Giuliani Defamation Trial Keeps Getting Worse for Him (and Trump)
Five big things to know about the case against the disgraced mayor.
THE DEFAMATION TRIAL AGAINST RUDY GIULIANI wrapped up its second day in U.S. District Court in Washington, D.C., on Tuesday, with Judge Beryl Howell presiding. Howell is a serious judge who is buying none of Giuliani’s shenanigans. When she stepped down as chief judge of that court in May, Supreme Court Justice Ketanji Brown Jackson quipped, “She’s like that steel beam in a construction project that holds everything else up.” The same can be said about the court system itself these days: It’s bearing much of the weight of our federal constitutional system, as our legislature is dysfunctional and the presidency is at risk of recapture by someone whose disregard for the Constitution is total.
This particular case was brought by Ruby Freeman and her daughter, Shaye Moss. In a prior ruling, when Giuliani sought to get the case dismissed, Judge Howell wrote that Giuliani had “made a litany of statements and accusations” against Freeman and Moss “concerning their activities as election workers,” and that the accusations “had consequences.” Jury selection was on Monday, and on Tuesday, Moss testified and answered questions on cross examination for several hours—through tears.
Here are five things to understand about this case.
1. This trial is only about the amount of money Giuliani must pay the plaintiffs for defaming them (the women are seeking between $15.5 and $43 million).
The narrow scope of the trial is the result of the judge’s issuance of what’s called a default judgment in August holding Giuliani liable on the underlying legal claims of defamation, intentional infliction of emotional distress, civil conspiracy, and punitive damages. Howell invoked a rare sanction authorized under Rule 37 of the Federal Rules of Civil Procedure, which is how federal judges police litigants who blow off or play games with their obligations to comply with discovery requests—that is, the process by which each side in a civil lawsuit gets information from the other side in order to support their claims and defenses.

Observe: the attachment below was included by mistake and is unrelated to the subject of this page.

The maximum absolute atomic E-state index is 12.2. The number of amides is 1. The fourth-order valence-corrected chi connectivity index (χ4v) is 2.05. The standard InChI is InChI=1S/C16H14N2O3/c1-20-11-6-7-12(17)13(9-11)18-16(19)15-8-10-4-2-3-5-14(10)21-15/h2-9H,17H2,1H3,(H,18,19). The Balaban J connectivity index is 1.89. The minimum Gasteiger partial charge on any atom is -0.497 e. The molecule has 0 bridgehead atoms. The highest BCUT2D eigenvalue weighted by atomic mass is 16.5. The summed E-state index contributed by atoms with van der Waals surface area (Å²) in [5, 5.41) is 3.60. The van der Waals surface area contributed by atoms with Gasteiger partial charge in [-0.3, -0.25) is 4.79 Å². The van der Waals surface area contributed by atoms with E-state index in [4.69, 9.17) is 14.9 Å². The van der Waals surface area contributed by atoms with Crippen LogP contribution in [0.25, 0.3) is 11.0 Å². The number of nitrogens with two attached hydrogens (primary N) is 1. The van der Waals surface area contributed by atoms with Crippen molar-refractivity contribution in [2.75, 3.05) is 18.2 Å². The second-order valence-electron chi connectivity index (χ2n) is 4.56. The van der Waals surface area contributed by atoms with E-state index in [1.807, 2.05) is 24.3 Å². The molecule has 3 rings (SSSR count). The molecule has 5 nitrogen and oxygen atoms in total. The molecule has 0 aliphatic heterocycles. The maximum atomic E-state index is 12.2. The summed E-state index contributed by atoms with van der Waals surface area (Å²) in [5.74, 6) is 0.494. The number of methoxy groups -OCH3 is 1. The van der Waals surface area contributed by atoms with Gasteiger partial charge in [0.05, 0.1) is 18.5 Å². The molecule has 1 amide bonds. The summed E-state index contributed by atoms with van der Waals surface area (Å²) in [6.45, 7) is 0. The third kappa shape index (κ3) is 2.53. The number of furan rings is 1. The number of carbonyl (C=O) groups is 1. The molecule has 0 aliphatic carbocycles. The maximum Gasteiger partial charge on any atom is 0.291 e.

To issue a default judgment is a huge deal under Rule 37, but as Howell explained in her August written decision, the result of the plaintiffs’ “efforts to obtain discovery from Giuliani . . . is largely a single page of communications, blobs of indecipherable data, a sliver of the financial documents required to be produced, and a declaration and two stipulations from Giuliani.”
She went on to shoot down Giuliani’s excuse for thwarting the rules of the court:
Rather than simply play by the rules designed to promote a discovery process necessary to reach a fair decision on the merits of plaintiffs’ claims, Giuliani has bemoaned plaintiffs’ efforts to secure his compliance as “punishment by process.” . . . Donning a cloak of victimization may play well on a public stage to certain audiences, but in a court of law this performance has served only to subvert the normal process of discovery in a straight-forward defamation case, with the concomitant necessity of repeated court intervention.